But, counters Van Horn, “These are people who are victims of acts of economic violence. There’s no more reason to stigmatize them than people who drive Hondas.”

Job-Protection Advice for Older Workers

So what should you consider doing now to help protect yourself and your job when the recession arrives?


An intriguing suggestion comes from Robin Johnson, lead trainer at CareerForce, Minnesota's career development and talent matching resource. She says: Practice looking for a job, but not applying for jobs. The value of this exercise is it acquaints you with what employers are looking for in their job postings. The effort also helps you focus on where you might look for work should that become necessary.

Another precautionary step: Pay increased attention to your network of colleagues, former workmates and acquaintances. Most job referrals these days come through personal networks and many people get hired after someone puts in a good word about them to the hiring employer.

Troubled by high rates of joblessness among those 45 years and older, Van Horn and colleagues at the Heldrich Center created the New Start Career Network in 2015 for older unemployed New Jerseyans. The motivating idea was to see if providing digital and human job counseling in a cost-effective way would help the long-term unemployed get work. New Start Career Network’s counselors are professional coaches volunteering their time.

“We have concluded that it can be replicated,” says Van Horn. “It is cost-effective. It supplements what is out there now.”

Among the lessons Van Horn learned from the New Start Career Network: Once you lose your job, don’t wait around to look for another. Try to avoid the unjust stigma faced by the long-term unemployed and get to work right away finding a new employer.

“You need to run scared,” Van Horn says. “Push yourself hard.”

Johnson echoes his advice. “You need to get serious,” she says. “No one likes looking for work. It isn’t fun. You need to show up for the process.”

Tapping into your network immediately is critical. But Van Horn notes that this step is often easier said than done. Losing a job is traumatic and, with networking, you’re supposed to openly tell people you’re out of work and looking for employment.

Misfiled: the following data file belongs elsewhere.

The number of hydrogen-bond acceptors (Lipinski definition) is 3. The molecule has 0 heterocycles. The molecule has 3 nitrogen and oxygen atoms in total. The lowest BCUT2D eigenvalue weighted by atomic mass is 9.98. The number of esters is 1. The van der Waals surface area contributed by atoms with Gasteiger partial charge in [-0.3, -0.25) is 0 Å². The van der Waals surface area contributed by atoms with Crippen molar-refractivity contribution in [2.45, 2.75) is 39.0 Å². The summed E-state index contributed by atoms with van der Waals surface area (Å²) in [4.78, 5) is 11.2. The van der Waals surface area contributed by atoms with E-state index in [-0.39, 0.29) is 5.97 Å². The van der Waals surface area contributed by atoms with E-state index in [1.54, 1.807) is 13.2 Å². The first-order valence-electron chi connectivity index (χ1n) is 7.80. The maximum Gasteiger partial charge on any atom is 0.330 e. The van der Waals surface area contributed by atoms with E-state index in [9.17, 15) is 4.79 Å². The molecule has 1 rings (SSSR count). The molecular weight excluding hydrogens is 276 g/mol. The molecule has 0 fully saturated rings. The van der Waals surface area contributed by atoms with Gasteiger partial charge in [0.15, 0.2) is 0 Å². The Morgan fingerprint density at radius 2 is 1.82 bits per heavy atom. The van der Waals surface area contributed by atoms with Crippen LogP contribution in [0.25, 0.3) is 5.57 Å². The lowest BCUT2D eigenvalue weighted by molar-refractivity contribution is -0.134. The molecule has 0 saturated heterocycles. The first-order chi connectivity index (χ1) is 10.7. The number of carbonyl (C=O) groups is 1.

But it can pay off.

Van Horn tells the story of a lawyer he knows who was well-respected in the orthodox Jewish community and out of work. Van Horn asked him if he had talked to people in his temple. The man said he hadn’t, and Van Horn implored him to start. “I understand why he didn’t do it,” says Van Horn. “But he had to do it.”

After networking this way, the man got a job at a religious school.

Here’s the thing: The rise of the long-term unemployed doesn’t reflect individual failings. Losing a job could happen to any of us. And the evidence is overwhelming that individuals are willing to do their part to get work. Society, however, needs to devote more resources keeping people attached to the job market and knocking down barriers of age discrimination.

In the meantime, put together your action plan. Just in case.

Photograph of Chris Farrell
Chris Farrell is senior economics contributor for American Public Media's Marketplace. An award-winning journalist, he is author of the books "Purpose and a Paycheck:  Finding Meaning, Money and Happiness in the Second Half of Life" and "Unretirement: How Baby Boomers Are Changing the Way We Think About Work, Community and the Good Life." Read More